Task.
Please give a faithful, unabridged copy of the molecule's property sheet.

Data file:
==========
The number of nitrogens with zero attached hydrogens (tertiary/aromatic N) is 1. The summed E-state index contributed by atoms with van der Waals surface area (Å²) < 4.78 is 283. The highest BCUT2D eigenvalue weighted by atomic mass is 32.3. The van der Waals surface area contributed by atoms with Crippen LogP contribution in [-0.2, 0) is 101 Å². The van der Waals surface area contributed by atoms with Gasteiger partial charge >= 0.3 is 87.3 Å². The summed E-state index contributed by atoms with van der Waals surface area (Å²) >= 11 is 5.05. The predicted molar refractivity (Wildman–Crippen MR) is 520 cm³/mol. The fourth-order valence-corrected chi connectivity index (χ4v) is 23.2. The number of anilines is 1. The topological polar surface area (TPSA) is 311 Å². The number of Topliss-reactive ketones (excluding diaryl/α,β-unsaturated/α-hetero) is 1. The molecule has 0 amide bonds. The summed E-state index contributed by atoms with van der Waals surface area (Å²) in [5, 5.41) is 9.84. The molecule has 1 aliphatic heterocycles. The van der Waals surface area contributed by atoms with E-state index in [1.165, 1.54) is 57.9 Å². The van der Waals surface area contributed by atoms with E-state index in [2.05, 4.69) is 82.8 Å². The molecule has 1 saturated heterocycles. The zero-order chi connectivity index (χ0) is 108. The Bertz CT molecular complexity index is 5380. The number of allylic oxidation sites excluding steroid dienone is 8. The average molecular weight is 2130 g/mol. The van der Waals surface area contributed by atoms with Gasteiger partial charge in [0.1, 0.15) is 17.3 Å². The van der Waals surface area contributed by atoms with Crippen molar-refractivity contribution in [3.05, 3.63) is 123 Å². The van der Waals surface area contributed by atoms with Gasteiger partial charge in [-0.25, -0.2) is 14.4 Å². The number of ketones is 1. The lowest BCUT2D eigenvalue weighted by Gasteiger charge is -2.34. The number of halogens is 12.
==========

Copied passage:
The number of nitrogens with zero attached hydrogens (tertiary/aromatic N) is 1. The summed E-state index contributed by atoms with van der Waals surface area (Å²) < 4.78 is 283. The highest BCUT2D eigenvalue weighted by atomic mass is 32.3. The van der Waals surface area contributed by atoms with Crippen LogP contribution in [-0.2, 0) is 101 Å². The van der Waals surface area contributed by atoms with Gasteiger partial charge >= 0.3 is 87.3 Å². The summed E-state index contributed by atoms with van der Waals surface area (Å²) >= 11 is 5.05. The predicted molar refractivity (Wildman–Crippen MR) is 520 cm³/mol. The fourth-order valence-corrected chi connectivity index (χ4v) is 23.2. The number of anilines is 1. The topological polar surface area (TPSA) is 311 Å². The number of Topliss-reactive ketones (excluding diaryl/α,β-unsaturated/α-hetero) is 1. The molecule has 0 amide bonds. The summed E-state index contributed by atoms with van der Waals surface area (Å²) in [5, 5.41) is 9.84. The molecule has 1 aliphatic heterocycles. The van der Waals surface area contributed by atoms with E-state index in [1.165, 1.54) is 57.9 Å². The van der Waals surface area contributed by atoms with E-state index in [2.05, 4.69) is 82.8 Å². The molecule has 1 saturated heterocycles. The zero-order chi connectivity index (χ0) is 108. The Bertz CT molecular complexity index is 5380. The number of allylic oxidation sites excluding steroid dienone is 8. The average molecular weight is 2130 g/mol. The van der Waals surface area contributed by atoms with Gasteiger partial charge in [0.1, 0.15) is 17.3 Å². The van der Waals surface area contributed by atoms with Crippen molar-refractivity contribution in [3.05, 3.63) is 123 Å². The van der Waals surface area contributed by atoms with Gasteiger partial charge in [-0.25, -0.2) is 14.4 Å². The number of ketones is 1. The lowest BCUT2D eigenvalue weighted by Gasteiger charge is -2.34. The number of halogens is 12.